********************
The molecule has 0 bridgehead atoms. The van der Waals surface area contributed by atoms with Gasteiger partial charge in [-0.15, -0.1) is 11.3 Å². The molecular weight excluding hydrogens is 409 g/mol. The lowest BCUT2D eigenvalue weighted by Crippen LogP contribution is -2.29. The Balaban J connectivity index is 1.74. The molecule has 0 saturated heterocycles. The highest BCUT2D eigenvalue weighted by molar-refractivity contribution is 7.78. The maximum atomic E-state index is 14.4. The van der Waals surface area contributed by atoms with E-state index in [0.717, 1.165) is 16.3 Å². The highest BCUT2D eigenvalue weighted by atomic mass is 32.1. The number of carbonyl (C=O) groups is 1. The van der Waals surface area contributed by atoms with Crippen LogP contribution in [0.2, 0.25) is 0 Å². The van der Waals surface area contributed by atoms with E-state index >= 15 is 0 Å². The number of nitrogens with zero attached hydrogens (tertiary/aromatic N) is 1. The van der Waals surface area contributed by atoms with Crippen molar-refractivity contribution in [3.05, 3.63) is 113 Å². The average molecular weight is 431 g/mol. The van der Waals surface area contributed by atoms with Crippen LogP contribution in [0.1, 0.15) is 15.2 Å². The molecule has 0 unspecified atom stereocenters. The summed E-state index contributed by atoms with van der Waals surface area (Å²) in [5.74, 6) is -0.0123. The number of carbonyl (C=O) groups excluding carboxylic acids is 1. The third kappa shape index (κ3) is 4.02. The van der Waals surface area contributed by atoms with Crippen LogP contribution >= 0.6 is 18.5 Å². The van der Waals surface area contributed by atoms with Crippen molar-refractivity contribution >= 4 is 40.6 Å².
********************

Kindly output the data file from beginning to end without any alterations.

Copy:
The molecule has 0 bridgehead atoms. The van der Waals surface area contributed by atoms with Gasteiger partial charge in [-0.15, -0.1) is 11.3 Å². The molecular weight excluding hydrogens is 409 g/mol. The lowest BCUT2D eigenvalue weighted by Crippen LogP contribution is -2.29. The Balaban J connectivity index is 1.74. The molecule has 0 saturated heterocycles. The highest BCUT2D eigenvalue weighted by molar-refractivity contribution is 7.78. The maximum atomic E-state index is 14.4. The van der Waals surface area contributed by atoms with E-state index in [0.717, 1.165) is 16.3 Å². The highest BCUT2D eigenvalue weighted by atomic mass is 32.1. The number of carbonyl (C=O) groups is 1. The van der Waals surface area contributed by atoms with Crippen LogP contribution in [0.2, 0.25) is 0 Å². The van der Waals surface area contributed by atoms with E-state index >= 15 is 0 Å². The number of nitrogens with zero attached hydrogens (tertiary/aromatic N) is 1. The van der Waals surface area contributed by atoms with Crippen molar-refractivity contribution in [3.05, 3.63) is 113 Å². The average molecular weight is 431 g/mol. The van der Waals surface area contributed by atoms with Crippen LogP contribution in [0.1, 0.15) is 15.2 Å². The molecule has 0 unspecified atom stereocenters. The summed E-state index contributed by atoms with van der Waals surface area (Å²) in [5.74, 6) is -0.0123. The number of carbonyl (C=O) groups excluding carboxylic acids is 1. The third kappa shape index (κ3) is 4.02. The van der Waals surface area contributed by atoms with Crippen LogP contribution >= 0.6 is 18.5 Å². The van der Waals surface area contributed by atoms with Crippen molar-refractivity contribution >= 4 is 40.6 Å².